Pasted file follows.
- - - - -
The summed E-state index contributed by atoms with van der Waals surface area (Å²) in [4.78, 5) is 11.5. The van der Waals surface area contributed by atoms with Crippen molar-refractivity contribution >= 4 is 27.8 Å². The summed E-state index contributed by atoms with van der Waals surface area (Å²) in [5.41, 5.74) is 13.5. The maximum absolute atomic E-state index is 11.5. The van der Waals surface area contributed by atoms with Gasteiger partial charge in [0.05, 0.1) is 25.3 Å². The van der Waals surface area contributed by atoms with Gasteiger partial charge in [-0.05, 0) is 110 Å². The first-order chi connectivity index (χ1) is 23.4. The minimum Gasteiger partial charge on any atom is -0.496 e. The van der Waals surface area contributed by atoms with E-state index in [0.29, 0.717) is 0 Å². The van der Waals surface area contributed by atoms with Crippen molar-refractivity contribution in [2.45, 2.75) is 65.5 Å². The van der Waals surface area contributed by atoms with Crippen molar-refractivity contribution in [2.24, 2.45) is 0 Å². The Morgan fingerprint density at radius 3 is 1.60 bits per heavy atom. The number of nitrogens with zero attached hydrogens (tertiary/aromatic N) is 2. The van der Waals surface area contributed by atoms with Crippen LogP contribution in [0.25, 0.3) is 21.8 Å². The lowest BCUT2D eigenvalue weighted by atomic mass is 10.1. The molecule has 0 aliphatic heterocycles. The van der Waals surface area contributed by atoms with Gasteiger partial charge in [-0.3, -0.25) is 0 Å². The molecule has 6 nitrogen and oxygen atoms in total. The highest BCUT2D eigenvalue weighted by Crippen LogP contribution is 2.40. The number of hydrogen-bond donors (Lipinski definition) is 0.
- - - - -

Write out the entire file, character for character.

The summed E-state index contributed by atoms with van der Waals surface area (Å²) in [4.78, 5) is 11.5. The van der Waals surface area contributed by atoms with Crippen molar-refractivity contribution >= 4 is 27.8 Å². The summed E-state index contributed by atoms with van der Waals surface area (Å²) in [5.41, 5.74) is 13.5. The maximum absolute atomic E-state index is 11.5. The van der Waals surface area contributed by atoms with Gasteiger partial charge in [0.05, 0.1) is 25.3 Å². The van der Waals surface area contributed by atoms with Gasteiger partial charge in [-0.05, 0) is 110 Å². The first-order chi connectivity index (χ1) is 23.4. The minimum Gasteiger partial charge on any atom is -0.496 e. The van der Waals surface area contributed by atoms with E-state index in [0.29, 0.717) is 0 Å². The van der Waals surface area contributed by atoms with Crippen molar-refractivity contribution in [2.45, 2.75) is 65.5 Å². The van der Waals surface area contributed by atoms with Crippen molar-refractivity contribution in [2.24, 2.45) is 0 Å². The Morgan fingerprint density at radius 3 is 1.60 bits per heavy atom. The number of nitrogens with zero attached hydrogens (tertiary/aromatic N) is 2. The van der Waals surface area contributed by atoms with Crippen LogP contribution in [0.25, 0.3) is 21.8 Å². The lowest BCUT2D eigenvalue weighted by atomic mass is 10.1. The molecule has 0 aliphatic heterocycles. The van der Waals surface area contributed by atoms with Gasteiger partial charge in [-0.3, -0.25) is 0 Å². The molecule has 6 nitrogen and oxygen atoms in total. The highest BCUT2D eigenvalue weighted by Crippen LogP contribution is 2.40. The number of hydrogen-bond donors (Lipinski definition) is 0.